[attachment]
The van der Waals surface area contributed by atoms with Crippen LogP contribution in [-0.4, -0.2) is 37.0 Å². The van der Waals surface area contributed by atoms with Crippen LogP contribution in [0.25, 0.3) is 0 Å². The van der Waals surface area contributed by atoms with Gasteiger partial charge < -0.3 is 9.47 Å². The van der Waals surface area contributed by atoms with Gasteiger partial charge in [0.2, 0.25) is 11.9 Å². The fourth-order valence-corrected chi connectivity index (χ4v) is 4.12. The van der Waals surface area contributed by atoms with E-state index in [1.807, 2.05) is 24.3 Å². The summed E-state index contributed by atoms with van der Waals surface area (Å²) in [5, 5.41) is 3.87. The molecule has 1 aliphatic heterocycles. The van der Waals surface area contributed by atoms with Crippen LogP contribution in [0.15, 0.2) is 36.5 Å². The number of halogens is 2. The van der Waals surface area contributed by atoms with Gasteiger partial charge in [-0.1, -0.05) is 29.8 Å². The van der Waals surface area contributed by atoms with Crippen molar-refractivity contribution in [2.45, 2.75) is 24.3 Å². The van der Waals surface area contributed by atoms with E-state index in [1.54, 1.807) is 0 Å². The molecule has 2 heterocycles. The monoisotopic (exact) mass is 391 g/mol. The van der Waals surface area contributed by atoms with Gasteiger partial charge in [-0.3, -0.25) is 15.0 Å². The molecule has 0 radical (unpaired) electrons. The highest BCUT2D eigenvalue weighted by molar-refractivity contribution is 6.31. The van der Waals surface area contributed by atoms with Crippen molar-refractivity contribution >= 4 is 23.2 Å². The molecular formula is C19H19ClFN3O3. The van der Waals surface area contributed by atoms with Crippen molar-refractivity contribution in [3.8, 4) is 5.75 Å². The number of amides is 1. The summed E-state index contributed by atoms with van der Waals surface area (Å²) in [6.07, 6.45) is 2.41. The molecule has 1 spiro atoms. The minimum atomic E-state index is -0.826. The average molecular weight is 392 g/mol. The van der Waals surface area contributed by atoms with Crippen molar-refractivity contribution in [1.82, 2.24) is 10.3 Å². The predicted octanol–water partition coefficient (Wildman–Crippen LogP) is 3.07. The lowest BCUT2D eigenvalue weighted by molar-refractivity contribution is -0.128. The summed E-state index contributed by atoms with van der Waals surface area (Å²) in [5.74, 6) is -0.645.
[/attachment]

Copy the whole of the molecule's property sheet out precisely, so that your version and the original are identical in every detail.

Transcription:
The van der Waals surface area contributed by atoms with Crippen LogP contribution in [-0.4, -0.2) is 37.0 Å². The van der Waals surface area contributed by atoms with Crippen LogP contribution in [0.25, 0.3) is 0 Å². The van der Waals surface area contributed by atoms with Gasteiger partial charge < -0.3 is 9.47 Å². The van der Waals surface area contributed by atoms with Gasteiger partial charge in [0.2, 0.25) is 11.9 Å². The fourth-order valence-corrected chi connectivity index (χ4v) is 4.12. The van der Waals surface area contributed by atoms with E-state index in [1.807, 2.05) is 24.3 Å². The summed E-state index contributed by atoms with van der Waals surface area (Å²) in [5, 5.41) is 3.87. The molecule has 1 aliphatic heterocycles. The van der Waals surface area contributed by atoms with Crippen LogP contribution in [0.15, 0.2) is 36.5 Å². The number of halogens is 2. The van der Waals surface area contributed by atoms with Gasteiger partial charge in [-0.1, -0.05) is 29.8 Å². The van der Waals surface area contributed by atoms with Crippen molar-refractivity contribution in [2.45, 2.75) is 24.3 Å². The van der Waals surface area contributed by atoms with E-state index in [1.54, 1.807) is 0 Å². The molecule has 2 heterocycles. The monoisotopic (exact) mass is 391 g/mol. The van der Waals surface area contributed by atoms with Gasteiger partial charge in [-0.3, -0.25) is 15.0 Å². The molecule has 0 radical (unpaired) electrons. The highest BCUT2D eigenvalue weighted by molar-refractivity contribution is 6.31. The van der Waals surface area contributed by atoms with Crippen molar-refractivity contribution >= 4 is 23.2 Å². The molecular formula is C19H19ClFN3O3. The van der Waals surface area contributed by atoms with Crippen molar-refractivity contribution in [3.8, 4) is 5.75 Å². The number of amides is 1. The summed E-state index contributed by atoms with van der Waals surface area (Å²) in [6.07, 6.45) is 2.41. The molecule has 1 spiro atoms. The minimum atomic E-state index is -0.826. The average molecular weight is 392 g/mol. The van der Waals surface area contributed by atoms with Crippen molar-refractivity contribution in [1.82, 2.24) is 10.3 Å². The predicted octanol–water partition coefficient (Wildman–Crippen LogP) is 3.07. The lowest BCUT2D eigenvalue weighted by molar-refractivity contribution is -0.128. The summed E-state index contributed by atoms with van der Waals surface area (Å²) in [5.74, 6) is -0.645.